Relaxing for Success

I enjoyed our performance of Beethoven’s Emperor Piano Concerto Saturday night – our soloist, James Tocco, was lovely and musical and refined, and what I really noticed is how calm he seemed. His body was relaxed, and his face was relaxed, and his fingers flew over the keys with an energy that was all the more impressive coming from such a comfortably poised figure. I certainly don’t mean to imply that he was deadpan, or boring – there was plenty of communication in his body language, but very little tension, and it stood out to me because this is something I work on very consciously in my own playing.

I do believe in moving when I perform soloistically, especially in recital or concerto appearances. Meaningful movement helps to confirm my phrasing choices to the audience and to my colleagues, and can really augment a performance. What I try to eliminate, though, is unnecessary motion – mannerisms like toe tapping or arm-flapping – and unnecessary tension, especially in my face and shoulders and legs. These are muscles that do not help me to play the oboe better but just make me look awkward. The more relaxed I can make my non-essential muscles, the more energy I have to devote to what I am doing, which is making music.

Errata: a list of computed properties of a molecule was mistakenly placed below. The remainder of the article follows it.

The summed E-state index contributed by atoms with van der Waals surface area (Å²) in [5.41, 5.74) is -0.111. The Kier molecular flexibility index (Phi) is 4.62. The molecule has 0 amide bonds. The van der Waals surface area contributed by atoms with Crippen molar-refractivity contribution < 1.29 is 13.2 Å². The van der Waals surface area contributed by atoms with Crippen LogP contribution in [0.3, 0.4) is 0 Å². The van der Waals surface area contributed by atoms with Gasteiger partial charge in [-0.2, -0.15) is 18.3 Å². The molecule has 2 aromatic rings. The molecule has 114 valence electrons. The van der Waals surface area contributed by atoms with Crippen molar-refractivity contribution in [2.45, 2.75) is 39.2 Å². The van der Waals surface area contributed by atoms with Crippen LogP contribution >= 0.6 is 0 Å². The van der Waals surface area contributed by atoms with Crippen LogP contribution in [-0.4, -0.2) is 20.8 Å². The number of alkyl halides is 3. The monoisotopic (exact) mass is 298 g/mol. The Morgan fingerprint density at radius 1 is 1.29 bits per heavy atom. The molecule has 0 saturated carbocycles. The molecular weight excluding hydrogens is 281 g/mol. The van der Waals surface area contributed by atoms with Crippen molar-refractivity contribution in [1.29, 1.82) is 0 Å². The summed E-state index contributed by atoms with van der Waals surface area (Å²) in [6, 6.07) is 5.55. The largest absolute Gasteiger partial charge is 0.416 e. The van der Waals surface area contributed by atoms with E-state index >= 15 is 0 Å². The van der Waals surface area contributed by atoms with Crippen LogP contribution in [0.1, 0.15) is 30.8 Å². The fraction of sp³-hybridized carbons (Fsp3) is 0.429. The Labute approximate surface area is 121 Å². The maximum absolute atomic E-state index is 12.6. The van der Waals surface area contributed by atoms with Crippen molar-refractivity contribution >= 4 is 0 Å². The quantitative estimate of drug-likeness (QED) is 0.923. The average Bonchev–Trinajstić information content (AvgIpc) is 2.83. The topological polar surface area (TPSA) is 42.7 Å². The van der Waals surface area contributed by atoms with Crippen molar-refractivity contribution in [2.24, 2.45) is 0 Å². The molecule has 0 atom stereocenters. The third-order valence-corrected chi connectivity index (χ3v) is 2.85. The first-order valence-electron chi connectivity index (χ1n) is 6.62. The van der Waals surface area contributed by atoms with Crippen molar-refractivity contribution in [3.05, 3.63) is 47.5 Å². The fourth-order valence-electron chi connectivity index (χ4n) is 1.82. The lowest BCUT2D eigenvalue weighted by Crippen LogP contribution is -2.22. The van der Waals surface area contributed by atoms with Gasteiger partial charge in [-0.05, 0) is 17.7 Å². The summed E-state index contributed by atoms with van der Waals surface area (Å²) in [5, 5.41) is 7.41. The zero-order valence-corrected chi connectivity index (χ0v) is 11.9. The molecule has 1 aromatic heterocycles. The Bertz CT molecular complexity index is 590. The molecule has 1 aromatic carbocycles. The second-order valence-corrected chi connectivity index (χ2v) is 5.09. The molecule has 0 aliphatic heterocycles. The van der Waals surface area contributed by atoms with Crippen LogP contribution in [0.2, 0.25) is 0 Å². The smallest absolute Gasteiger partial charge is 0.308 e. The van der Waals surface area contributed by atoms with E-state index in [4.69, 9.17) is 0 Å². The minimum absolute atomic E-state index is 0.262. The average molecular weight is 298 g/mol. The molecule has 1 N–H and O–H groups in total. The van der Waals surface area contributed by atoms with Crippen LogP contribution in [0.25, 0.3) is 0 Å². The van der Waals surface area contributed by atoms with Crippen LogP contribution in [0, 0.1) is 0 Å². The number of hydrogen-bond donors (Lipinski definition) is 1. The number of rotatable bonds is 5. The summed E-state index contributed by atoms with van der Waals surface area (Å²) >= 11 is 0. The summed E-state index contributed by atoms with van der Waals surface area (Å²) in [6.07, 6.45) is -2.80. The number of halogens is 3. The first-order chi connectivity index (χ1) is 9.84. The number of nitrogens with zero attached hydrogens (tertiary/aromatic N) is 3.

In the orchestra, very soloistic physical movements are rarely acceptable, and so when I prepare my week’s music or orchestral excerpts (which are usually played behind a screen, at least at first) I make an effort to eliminate extra movement and to listen with my ears “outside my body” to ensure that I’m making the phrases I think I’m making and making them with my sound so no one has to see me to understand them.

Sitting in rehearsal, I frequently do a tension check, especially after solos and difficult passages, to see if I’m carrying unnecessary tightness somewhere. I often can find it in my face and shoulders and legs, and when I consciously relax them everything just feels easier. That quick full-body tension scan is a trick I pulled from the natural childbirth classes we took last year, and it serves me tremendously well in my running, also. I was out on a ten-mile run last weekend, and noticed that as I started to get tired that I could smooth out my stride and drop my shoulders and relax my face (those same three areas, fancy that!) and almost immediately I felt faster and easier.

There’s something lovely about the realization that I can draw on a new store of energy right in my own body just by releasing my forehead and calf muscles or dropping my shoulders. Like magic, I feel more able, more confident, and more smooth, even as I look more relaxed and in control.

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